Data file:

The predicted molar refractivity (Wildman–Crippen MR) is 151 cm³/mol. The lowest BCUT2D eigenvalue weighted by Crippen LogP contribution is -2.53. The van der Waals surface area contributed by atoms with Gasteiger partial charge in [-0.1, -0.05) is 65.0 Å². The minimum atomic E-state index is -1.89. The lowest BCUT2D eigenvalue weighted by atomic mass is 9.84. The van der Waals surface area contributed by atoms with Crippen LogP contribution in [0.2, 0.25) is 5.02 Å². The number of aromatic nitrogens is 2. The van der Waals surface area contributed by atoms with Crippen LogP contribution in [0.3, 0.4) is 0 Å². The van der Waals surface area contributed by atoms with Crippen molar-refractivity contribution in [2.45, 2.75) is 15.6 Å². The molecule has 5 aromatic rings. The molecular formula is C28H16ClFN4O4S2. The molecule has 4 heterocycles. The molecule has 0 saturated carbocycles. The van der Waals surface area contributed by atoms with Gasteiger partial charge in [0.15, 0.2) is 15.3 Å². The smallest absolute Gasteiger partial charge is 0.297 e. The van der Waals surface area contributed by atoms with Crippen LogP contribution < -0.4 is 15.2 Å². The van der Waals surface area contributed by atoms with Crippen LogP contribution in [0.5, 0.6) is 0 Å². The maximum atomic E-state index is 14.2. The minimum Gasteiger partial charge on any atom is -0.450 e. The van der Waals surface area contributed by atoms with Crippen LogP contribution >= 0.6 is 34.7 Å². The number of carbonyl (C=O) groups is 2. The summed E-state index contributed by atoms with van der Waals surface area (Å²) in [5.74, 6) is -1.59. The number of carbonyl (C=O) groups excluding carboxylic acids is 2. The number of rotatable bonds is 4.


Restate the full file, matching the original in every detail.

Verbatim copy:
The predicted molar refractivity (Wildman–Crippen MR) is 151 cm³/mol. The lowest BCUT2D eigenvalue weighted by Crippen LogP contribution is -2.53. The van der Waals surface area contributed by atoms with Gasteiger partial charge in [-0.1, -0.05) is 65.0 Å². The minimum atomic E-state index is -1.89. The lowest BCUT2D eigenvalue weighted by atomic mass is 9.84. The van der Waals surface area contributed by atoms with Crippen LogP contribution in [0.2, 0.25) is 5.02 Å². The number of aromatic nitrogens is 2. The van der Waals surface area contributed by atoms with Crippen LogP contribution in [0.3, 0.4) is 0 Å². The van der Waals surface area contributed by atoms with Crippen molar-refractivity contribution in [2.45, 2.75) is 15.6 Å². The molecule has 5 aromatic rings. The molecular formula is C28H16ClFN4O4S2. The molecule has 4 heterocycles. The molecule has 0 saturated carbocycles. The van der Waals surface area contributed by atoms with Gasteiger partial charge in [0.15, 0.2) is 15.3 Å². The smallest absolute Gasteiger partial charge is 0.297 e. The van der Waals surface area contributed by atoms with Crippen LogP contribution < -0.4 is 15.2 Å². The van der Waals surface area contributed by atoms with Crippen LogP contribution in [0.5, 0.6) is 0 Å². The maximum atomic E-state index is 14.2. The minimum Gasteiger partial charge on any atom is -0.450 e. The van der Waals surface area contributed by atoms with Crippen LogP contribution >= 0.6 is 34.7 Å². The number of carbonyl (C=O) groups is 2. The summed E-state index contributed by atoms with van der Waals surface area (Å²) in [5.74, 6) is -1.59. The number of carbonyl (C=O) groups excluding carboxylic acids is 2. The number of rotatable bonds is 4.